The Impact of Caller Gender on Telephone Crisis-Helpline Workers' Interpretation of Suicidality in Caller Vignettes

Int J Environ Res Public Health. 2018 Apr 23;15(4):831. doi: 10.3390/ijerph15040831.

Abstract

Telephone crisis-line workers (TCWs) are trained in a variety of techniques and skills to facilitate the identification of suicidal callers. One factor that may influence the implementation of these skills is gender. This study used an experimental design to explore whether helpline callers being identified as male or female is associated with TCWs’ ratings of callers’ potential for suicide risk and TCWs’ intention to use support- or intervention-oriented skills with callers. Data were collected using an online self-report survey in an Australian sample of 133 TCWs. The results suggest that under some circumstances the callers’ gender might influence TCWs’ intention to use intervention-oriented skills with the caller. Implications for the training of telephone crisis workers, and those trained in suicide prevention more broadly are discussed.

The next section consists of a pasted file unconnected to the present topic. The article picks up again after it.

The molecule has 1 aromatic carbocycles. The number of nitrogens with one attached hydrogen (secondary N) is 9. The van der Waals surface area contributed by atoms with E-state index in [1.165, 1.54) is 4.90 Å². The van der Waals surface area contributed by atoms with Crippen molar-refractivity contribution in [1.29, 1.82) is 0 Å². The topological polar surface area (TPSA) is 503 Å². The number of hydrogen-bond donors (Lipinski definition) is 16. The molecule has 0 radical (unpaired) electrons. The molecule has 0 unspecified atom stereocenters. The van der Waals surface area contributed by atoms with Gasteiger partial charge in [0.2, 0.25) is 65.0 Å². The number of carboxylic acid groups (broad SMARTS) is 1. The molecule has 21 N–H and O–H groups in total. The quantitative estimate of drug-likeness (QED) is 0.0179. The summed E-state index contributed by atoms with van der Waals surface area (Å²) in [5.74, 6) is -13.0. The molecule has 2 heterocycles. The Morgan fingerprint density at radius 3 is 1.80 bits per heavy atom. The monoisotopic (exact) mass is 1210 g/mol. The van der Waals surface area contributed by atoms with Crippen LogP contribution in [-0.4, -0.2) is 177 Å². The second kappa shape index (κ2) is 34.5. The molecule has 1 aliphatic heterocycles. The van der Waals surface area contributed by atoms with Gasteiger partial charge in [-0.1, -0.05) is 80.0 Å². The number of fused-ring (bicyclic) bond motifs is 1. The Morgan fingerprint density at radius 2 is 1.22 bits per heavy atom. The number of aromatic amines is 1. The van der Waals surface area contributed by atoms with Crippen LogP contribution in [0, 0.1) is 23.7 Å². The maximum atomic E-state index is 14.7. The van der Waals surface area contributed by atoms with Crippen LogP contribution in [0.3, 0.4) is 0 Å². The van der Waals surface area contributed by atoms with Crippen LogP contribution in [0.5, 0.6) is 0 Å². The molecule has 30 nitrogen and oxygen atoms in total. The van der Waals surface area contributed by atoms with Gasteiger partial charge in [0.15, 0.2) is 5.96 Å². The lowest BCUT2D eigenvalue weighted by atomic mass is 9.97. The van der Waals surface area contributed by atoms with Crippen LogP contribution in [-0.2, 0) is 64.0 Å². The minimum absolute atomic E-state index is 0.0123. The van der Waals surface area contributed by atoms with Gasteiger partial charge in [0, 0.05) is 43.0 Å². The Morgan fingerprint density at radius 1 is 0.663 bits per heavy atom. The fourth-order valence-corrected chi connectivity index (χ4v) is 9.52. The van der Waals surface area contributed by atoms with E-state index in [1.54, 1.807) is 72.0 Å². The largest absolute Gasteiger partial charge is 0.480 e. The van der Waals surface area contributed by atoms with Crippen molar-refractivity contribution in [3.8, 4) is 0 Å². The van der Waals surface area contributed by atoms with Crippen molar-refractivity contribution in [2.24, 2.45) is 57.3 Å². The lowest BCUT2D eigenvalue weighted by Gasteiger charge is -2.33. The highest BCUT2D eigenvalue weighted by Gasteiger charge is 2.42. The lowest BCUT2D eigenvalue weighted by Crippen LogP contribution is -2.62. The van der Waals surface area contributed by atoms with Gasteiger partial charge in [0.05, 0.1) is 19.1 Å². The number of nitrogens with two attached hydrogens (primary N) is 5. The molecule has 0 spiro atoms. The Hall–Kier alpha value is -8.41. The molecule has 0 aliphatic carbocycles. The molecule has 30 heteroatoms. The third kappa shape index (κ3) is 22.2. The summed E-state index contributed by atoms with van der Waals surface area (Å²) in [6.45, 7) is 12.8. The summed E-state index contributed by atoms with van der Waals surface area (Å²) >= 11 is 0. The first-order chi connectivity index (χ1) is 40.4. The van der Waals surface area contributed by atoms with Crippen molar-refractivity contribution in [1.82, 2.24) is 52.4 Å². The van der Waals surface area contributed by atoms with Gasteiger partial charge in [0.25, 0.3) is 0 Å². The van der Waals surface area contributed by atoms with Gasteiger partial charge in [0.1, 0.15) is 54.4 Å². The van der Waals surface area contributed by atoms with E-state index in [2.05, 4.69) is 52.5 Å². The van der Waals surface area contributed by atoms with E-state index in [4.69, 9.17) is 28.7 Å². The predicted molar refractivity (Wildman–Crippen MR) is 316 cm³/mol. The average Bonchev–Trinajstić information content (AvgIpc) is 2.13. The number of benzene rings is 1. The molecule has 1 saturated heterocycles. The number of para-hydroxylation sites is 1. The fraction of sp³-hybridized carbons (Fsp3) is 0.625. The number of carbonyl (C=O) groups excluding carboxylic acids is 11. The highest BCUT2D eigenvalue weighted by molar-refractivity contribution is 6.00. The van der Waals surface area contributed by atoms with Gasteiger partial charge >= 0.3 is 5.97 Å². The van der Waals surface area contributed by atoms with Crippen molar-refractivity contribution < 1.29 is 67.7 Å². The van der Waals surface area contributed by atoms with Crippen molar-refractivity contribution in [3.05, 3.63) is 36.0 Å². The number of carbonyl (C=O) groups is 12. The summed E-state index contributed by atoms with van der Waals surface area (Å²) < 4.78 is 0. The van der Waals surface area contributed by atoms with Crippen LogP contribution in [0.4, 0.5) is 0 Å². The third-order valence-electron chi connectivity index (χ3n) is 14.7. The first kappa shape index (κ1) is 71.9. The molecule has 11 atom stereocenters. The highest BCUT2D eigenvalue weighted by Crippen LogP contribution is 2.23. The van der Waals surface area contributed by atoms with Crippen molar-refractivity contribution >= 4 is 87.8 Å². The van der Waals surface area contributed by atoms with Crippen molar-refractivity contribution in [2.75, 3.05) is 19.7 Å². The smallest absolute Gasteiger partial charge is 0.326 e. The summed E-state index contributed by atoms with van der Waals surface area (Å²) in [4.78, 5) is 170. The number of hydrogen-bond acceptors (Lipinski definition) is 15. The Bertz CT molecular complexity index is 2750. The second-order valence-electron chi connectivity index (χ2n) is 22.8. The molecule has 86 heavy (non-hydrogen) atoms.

Keywords: communication; gender differences; men; suicide; suicide intervention; telephone crisis support; telephone crisis-helpline; women.

Publication types

  • Research Support, Non-U.S. Gov't

MeSH terms

  • Adult
  • Aged
  • Australia
  • Crisis Intervention / statistics & numerical data*
  • Female
  • Hotlines / statistics & numerical data*
  • Humans
  • Intention
  • Male
  • Middle Aged
  • Self Report
  • Sex Factors*
  • Suicidal Ideation*
  • Suicide / prevention & control